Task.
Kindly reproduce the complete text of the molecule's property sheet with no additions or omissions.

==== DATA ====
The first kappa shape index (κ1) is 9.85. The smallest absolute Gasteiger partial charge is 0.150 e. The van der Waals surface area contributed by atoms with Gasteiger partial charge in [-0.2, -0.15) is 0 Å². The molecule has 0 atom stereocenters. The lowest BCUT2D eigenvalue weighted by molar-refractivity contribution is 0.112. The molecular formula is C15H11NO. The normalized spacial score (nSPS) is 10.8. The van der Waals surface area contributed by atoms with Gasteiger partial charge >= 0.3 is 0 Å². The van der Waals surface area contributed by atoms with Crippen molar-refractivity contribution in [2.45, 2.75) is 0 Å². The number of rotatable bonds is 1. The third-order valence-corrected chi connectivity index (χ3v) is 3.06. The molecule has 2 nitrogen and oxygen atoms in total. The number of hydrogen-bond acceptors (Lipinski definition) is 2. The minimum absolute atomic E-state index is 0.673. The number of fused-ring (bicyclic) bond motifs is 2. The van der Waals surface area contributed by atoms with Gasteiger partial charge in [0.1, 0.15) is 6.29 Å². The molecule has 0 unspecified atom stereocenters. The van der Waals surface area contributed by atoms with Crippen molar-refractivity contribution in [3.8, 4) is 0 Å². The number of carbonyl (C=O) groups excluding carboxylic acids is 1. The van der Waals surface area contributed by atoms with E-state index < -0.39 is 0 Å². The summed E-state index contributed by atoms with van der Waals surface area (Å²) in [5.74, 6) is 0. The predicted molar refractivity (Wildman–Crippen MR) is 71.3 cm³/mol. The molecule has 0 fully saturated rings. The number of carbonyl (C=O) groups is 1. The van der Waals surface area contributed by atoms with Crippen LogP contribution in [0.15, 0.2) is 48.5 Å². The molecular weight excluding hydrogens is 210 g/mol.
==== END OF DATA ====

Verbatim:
The first kappa shape index (κ1) is 9.85. The smallest absolute Gasteiger partial charge is 0.150 e. The van der Waals surface area contributed by atoms with Gasteiger partial charge in [-0.2, -0.15) is 0 Å². The molecule has 0 atom stereocenters. The lowest BCUT2D eigenvalue weighted by molar-refractivity contribution is 0.112. The molecular formula is C15H11NO. The normalized spacial score (nSPS) is 10.8. The van der Waals surface area contributed by atoms with Gasteiger partial charge >= 0.3 is 0 Å². The van der Waals surface area contributed by atoms with Crippen molar-refractivity contribution in [2.45, 2.75) is 0 Å². The number of rotatable bonds is 1. The third-order valence-corrected chi connectivity index (χ3v) is 3.06. The molecule has 2 nitrogen and oxygen atoms in total. The number of hydrogen-bond acceptors (Lipinski definition) is 2. The minimum absolute atomic E-state index is 0.673. The number of fused-ring (bicyclic) bond motifs is 2. The van der Waals surface area contributed by atoms with Gasteiger partial charge in [0.1, 0.15) is 6.29 Å². The molecule has 0 unspecified atom stereocenters. The van der Waals surface area contributed by atoms with Crippen molar-refractivity contribution in [3.8, 4) is 0 Å². The number of carbonyl (C=O) groups excluding carboxylic acids is 1. The van der Waals surface area contributed by atoms with E-state index < -0.39 is 0 Å². The summed E-state index contributed by atoms with van der Waals surface area (Å²) in [5.74, 6) is 0. The predicted molar refractivity (Wildman–Crippen MR) is 71.3 cm³/mol. The molecule has 0 fully saturated rings. The number of carbonyl (C=O) groups is 1. The van der Waals surface area contributed by atoms with Crippen LogP contribution in [0.15, 0.2) is 48.5 Å². The molecular weight excluding hydrogens is 210 g/mol.